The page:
This blog will chronicle the life and training of Heavymetal Thunder (aka Saxon), a 2009 chestnut Standardbred gelding who didn't have the makings of a racehorse and so will be retrained as a show and pleasure horse. Stay tuned, as we're sure to have lots of great adventures together!

Thursday, February 18, 2016

Western Pleasure for the Standardbred

Western Pleasure for the Standardbred

Even the most ardent Standardbred devotee has to admit that the breed isn't the first to come to mind as a western pleasure candidate.  Certainly, the Standardbred is a solid choice for pleasure riding on the trails, but show pen western pleasure, largely the domain of slow-moving Quarter horses mincing around the ring with low heads and loose reins, seems a little far-fetched for a breed developed to fly down the racetrack, pulling on the lines at the trot or pace while hitched to a sulky.

But two of the breed's greatest attributes, willingness and a good work ethic, coupled with a good measure of patience and perseverance, make the Standardbred a surprise contender in the western show pen.

Start With a Good Foundation

Before you venture into any specialized riding discipline, whether dressage, jumping, or western pleasure, your Standardbred needs a solid foundation under saddle.  Your Standardbred should be comfortable carrying a saddle and a rider, and should have a working knowledge of basic aids and commands.  The horse should know the basics of steering, speeding up, slowing down, and stopping in response to rider cues.  He should be able to be ridden at the walk and trot, should halt and stand quietly, and should know how to back.  In addition, teaching the green Standardbred to yield to the bit is key to submission and obedience in any discipline.  Standardbreds are raced with an overcheck which holds the horse's neck in an upright, somewhat hollowed position.  This encourages the horse to maintain his racing gait while making it harder for him to break into a gallop.  This head carriage may take some time to overcome, as this upright position may have become a "comfort zone" for your horse.  It is easiest to initiate yielding to the bit at the halt or even on the ground.  I like to lightly see-saw the bit back and forth in the horse's mouth, rewarding even the slightest amount that the horse gives to the bit.  I also teach the horse to give laterally by gently tugging on one rein at the halt until the horse bends his neck around to touch my foot or stirrup with his muzzle.  Be sure to work both sides.  There are also methods to encourage yielding to the bit through side reins and other training aids.  Whatever methods you use, be consistent and forgiving.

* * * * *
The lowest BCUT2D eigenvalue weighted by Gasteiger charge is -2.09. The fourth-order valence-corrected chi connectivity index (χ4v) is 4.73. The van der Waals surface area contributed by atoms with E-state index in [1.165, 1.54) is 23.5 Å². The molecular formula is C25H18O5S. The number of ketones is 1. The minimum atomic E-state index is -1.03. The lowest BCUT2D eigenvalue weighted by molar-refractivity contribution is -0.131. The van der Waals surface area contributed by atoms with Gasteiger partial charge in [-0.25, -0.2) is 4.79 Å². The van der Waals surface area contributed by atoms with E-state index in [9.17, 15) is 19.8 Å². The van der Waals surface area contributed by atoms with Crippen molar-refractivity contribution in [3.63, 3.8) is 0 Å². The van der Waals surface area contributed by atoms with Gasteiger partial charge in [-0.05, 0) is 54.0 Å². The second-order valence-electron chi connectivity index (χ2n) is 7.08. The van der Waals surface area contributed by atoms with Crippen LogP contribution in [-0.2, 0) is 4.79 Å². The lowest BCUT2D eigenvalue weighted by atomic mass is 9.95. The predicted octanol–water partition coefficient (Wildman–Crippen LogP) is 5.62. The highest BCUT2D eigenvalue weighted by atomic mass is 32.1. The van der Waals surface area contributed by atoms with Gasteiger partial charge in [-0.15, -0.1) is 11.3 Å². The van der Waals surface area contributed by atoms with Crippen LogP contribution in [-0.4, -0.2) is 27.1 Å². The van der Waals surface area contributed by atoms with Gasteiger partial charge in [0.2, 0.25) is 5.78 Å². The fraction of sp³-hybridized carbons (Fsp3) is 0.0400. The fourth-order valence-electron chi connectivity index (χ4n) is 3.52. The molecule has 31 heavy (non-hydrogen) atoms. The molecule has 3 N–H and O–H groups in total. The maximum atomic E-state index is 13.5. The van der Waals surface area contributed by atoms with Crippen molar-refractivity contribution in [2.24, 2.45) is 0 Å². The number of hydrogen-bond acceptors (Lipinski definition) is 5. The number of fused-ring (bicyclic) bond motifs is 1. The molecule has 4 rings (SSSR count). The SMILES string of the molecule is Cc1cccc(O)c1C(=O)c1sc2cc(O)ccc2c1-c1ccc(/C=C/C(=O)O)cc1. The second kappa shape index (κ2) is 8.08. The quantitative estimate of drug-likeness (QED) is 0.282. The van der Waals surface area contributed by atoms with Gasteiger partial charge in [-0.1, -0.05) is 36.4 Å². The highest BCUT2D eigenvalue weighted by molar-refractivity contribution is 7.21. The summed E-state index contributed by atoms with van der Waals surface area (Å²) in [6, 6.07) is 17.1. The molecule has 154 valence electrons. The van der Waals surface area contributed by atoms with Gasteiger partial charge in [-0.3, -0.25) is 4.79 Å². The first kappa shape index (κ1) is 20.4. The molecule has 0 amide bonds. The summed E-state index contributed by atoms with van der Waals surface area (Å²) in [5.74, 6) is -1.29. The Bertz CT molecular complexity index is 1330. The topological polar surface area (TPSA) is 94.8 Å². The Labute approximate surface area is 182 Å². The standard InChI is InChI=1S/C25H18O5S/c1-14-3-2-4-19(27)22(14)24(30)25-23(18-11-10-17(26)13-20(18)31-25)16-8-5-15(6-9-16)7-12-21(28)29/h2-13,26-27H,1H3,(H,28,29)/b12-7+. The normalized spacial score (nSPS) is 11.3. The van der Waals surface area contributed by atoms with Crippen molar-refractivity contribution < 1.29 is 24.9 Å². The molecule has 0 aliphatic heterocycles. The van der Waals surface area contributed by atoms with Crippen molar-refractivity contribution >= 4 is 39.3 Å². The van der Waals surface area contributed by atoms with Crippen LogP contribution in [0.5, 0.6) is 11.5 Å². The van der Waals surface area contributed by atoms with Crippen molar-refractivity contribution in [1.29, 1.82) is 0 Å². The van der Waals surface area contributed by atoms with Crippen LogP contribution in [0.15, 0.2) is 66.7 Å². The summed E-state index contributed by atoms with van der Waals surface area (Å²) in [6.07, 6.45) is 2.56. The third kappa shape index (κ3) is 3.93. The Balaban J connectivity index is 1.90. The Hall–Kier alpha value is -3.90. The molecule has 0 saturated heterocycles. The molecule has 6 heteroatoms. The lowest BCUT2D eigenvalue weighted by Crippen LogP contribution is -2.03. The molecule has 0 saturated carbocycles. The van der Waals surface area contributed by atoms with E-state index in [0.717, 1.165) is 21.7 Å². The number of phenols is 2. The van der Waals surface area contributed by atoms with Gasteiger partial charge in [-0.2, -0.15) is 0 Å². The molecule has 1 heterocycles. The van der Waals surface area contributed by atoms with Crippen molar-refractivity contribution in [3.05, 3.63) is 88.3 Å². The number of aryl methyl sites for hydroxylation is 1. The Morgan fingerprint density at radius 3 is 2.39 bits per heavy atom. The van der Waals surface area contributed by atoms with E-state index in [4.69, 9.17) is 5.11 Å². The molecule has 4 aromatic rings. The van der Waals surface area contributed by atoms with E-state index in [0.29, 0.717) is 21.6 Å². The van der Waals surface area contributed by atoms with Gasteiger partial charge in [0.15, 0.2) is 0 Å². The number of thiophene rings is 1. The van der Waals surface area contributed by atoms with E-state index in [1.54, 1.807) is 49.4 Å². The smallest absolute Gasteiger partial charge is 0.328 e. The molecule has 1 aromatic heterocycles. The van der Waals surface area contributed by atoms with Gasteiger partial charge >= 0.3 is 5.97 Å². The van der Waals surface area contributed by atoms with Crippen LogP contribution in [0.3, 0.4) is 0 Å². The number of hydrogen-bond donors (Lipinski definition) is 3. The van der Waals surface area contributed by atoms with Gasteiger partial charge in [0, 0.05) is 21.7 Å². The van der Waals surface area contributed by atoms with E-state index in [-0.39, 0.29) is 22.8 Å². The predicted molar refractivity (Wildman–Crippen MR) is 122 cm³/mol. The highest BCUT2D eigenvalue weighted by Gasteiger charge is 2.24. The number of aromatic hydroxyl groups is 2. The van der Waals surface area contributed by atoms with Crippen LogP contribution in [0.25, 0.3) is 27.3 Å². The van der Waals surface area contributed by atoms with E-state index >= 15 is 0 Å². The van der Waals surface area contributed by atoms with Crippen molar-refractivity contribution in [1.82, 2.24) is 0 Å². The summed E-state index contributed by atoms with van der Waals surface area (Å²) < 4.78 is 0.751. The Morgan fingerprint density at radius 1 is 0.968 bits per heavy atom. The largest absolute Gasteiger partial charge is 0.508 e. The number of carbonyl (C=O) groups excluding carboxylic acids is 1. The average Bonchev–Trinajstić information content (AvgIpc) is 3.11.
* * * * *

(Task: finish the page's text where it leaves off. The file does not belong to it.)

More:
Comfort Is Key

The green Standardbred under saddle is likely to be forward moving, bouncy, and uncollected in the initial stages of his western pleasure training.  Because of this, it is often easier to start them in English tack, whether a dressage, hunt seat, or cut-back saddle.  In any case, the rider should select a saddle that they are comfortable riding the horse in, and one that allows the rider to maintain a balanced, correct, and effective riding position no matter what awkward efforts your green Standardbred may throw your way.  An effective riding position means that, at the halt, your heels should be aligned with the center of your hip and with your ear.  Your elbows should follow a natural bend which allows your forearms to align with the bit when your horse's head is in a neutral position.  Your stirrups should be short enough to allow some heel flexion and to allow you to post to the trot without losing your balance or relying on your hands for balance.